EVANS: Exactly, yeah. I think we all would be the same. I have to say I thought exactly that. I was like, ‘Really? Am I at that age already that I have to do that?’ I picked up the script going, ‘God, I’ve already started to play a father figure with kids and now I’m playing Dracula. What’s next?’ [Laughs] But I picked up the script and I realized that it was a reimagining of the character that people are so well versed in, but it was also a birth of that character, which is an interesting thing. So we’ve mixed fact with fiction, and I just thought it was a very intriguing story. I feel like I’ve always tried to play roles that have real strong human emotions driving them and this character essentially is all about his son and also all about his love for his family, which I thought was great because everything’s not like this character. All of a sudden we see a different side to him and the reasons why he chooses to do it. It’s a huge arc and a really good challenge for me. It was a really nice thing to be asked to do it and I’m really enjoying it.
When you have a big arc like that, do you sit down and track this all out in your head in terms of how you’re going to play it? Or do you basically play what’s in the script, which are not necessarily the same thing?
EVANS: No, with something like this, which has an enormous arc you have to bullet point where your emotions are and the tone of it. It’s difficult because there are points when he’s full vampire, but he’s still acting very humanlike. You have to do your research and get it all sort of set in your head and, as you know, we’re shooting a scene now, which is almost at the end of the movie and we’re not even halfway through shooting it, so I need to know how far I’m taking it in this scene so that when I go back, I can knock it down a few pegs. You know, normal thing when you play a big character like this.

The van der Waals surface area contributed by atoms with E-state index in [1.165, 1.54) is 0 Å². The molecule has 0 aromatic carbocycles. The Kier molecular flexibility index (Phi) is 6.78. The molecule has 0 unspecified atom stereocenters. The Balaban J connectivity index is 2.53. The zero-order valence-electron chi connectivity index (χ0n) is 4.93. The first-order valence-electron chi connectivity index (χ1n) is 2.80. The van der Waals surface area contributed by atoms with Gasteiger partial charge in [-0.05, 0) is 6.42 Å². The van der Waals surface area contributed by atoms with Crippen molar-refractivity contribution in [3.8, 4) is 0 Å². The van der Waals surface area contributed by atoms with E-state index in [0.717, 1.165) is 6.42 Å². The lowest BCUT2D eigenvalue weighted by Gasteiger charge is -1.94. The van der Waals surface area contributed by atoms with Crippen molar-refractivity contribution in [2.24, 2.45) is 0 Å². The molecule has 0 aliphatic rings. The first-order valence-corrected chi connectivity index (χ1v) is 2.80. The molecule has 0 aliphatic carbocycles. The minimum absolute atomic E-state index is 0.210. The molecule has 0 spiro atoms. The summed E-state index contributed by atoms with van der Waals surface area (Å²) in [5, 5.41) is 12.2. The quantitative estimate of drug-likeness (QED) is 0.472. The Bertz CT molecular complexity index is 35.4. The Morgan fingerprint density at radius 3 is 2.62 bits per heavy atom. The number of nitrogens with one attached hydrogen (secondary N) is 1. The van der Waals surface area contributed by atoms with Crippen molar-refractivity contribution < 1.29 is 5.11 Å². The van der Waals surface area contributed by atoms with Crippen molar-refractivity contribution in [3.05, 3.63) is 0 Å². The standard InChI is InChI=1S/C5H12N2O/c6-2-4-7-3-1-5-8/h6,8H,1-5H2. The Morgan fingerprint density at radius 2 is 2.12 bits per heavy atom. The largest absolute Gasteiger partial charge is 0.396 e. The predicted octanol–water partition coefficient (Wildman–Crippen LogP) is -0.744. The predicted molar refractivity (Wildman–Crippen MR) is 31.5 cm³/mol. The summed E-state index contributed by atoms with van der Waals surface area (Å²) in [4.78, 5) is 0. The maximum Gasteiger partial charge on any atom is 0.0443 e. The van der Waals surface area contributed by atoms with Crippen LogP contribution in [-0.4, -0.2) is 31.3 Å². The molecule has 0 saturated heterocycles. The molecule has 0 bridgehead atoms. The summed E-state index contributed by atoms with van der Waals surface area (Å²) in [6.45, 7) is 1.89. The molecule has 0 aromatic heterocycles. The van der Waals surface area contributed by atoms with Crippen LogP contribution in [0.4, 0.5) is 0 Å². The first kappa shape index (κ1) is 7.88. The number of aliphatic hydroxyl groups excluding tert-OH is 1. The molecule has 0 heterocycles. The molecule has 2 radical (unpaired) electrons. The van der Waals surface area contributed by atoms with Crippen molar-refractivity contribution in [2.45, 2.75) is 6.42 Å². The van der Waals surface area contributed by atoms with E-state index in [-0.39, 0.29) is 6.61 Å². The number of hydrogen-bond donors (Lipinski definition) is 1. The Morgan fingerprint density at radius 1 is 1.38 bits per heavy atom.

EVANS: Well, no more intimidating than anything else I’ve ever done. It’s a role and you have to give everything to every job you do. You’ve got a responsibility to do the best job you can and make sure you honor the script, the writers and the director’s ideas and your ideas and somewhere in the middle you come to a place where you all feel good about it. I’ve been playing with this script for about eight to nine months, which is quite a long time before starting a movie, and working with Gary on the script and talking to him on a weekly basis from wherever we were in the world, so there’s been a lot of dialogue and a lot of conversations about his journey and loads of change in that time and it’s been great for that reason. I feel very invested in it even though I’ve been doing other projects and finishing The Hobbit, and I did another movie. Even though I was doing all of that, in my mind, I was still setting pieces of the jigsaw puzzle in my head so that when I arrived here, it wasn’t too daunting. I’ve been working very hard to gain a reputation of sorts in this film business, which I’ve only been doing for five years now. I feel like I’m ready for it. I’ve been acting since I was 20 so it’s not like I’ve just jumped in and am playing a lead role. But it is a responsibility. It’s a legendary character first portrayed in 1932 by Universal and they’re bringing it back to the screen and my name is on the back of everybody’s chair. It’s an exciting thing. I’m just lapping it up and enjoying every minute of it.